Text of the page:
A 4-inch or larger telescope on a night of steady atmospheric seeing will usually show at least a few light and dark regions, or albedo features, on the planet’s surface. The Martian northern hemisphere is tipped toward Earth this season, which provides a great opportunity for amateur astronomers to track the North Polar Cap as it shrinks in the Martian northern hemisphere’s spring. Backyard observers are already seeing the polar cap recede, exposing the ring of dark ground under its outer parts.

Use this map to find the names of surface features you see. (Most telescopes will show only the largest dark regions.) The globes are tipped correctly for the current apparition. Each globe displays the central-meridian longitude directly below it on the map. South is up. Click on the image for a larger version. Damien Peach

Use this map to find the names of surface features you see. (Most telescopes will show only the largest dark regions.) The globes are tipped correctly for the current apparition. Each globe displays the central-meridian longitude directly below it on the map. South is up. Click on the image for a larger version.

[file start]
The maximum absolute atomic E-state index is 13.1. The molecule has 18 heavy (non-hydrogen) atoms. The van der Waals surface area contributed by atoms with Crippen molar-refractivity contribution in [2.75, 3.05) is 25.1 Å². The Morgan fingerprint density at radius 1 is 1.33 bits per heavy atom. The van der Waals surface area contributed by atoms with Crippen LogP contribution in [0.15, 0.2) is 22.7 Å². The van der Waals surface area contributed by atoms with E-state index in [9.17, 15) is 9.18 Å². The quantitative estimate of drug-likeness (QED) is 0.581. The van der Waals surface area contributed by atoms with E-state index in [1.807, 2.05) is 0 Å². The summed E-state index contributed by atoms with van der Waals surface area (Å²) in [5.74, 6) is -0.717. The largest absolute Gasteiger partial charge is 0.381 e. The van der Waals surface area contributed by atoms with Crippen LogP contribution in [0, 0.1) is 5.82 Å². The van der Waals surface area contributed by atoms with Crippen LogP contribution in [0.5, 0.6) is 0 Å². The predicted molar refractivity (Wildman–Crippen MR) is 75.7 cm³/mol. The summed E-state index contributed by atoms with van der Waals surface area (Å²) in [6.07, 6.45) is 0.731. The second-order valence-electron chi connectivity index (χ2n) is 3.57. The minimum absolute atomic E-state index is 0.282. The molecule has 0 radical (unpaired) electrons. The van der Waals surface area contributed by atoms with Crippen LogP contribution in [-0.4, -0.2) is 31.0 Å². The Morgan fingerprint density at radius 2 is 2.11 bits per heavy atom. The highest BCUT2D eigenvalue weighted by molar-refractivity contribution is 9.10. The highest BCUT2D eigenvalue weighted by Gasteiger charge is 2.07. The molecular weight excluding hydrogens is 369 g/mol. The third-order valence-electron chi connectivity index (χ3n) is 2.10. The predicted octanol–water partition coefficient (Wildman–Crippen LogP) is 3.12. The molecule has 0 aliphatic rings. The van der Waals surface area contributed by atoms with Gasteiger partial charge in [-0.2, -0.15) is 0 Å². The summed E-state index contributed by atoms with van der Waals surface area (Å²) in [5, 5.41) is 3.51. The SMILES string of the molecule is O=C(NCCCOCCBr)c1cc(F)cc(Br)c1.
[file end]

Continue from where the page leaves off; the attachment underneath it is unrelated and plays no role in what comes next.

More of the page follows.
Damien Peach

For more on Mars’s April opposition, including a telescopic Mars map and more to look for, see the March issue of Sky & Telescope magazine.

If you want to observe from the comfort of your own home, there is an online observing session hosted by The Virtual Telescope Project 2.0. The Night of the Red Planet will be hosted on April 8th, 2014 at 11:00 p.m. UT.

And check out the Mars globe from S&T, which maps the full planet using detailed spacecraft images.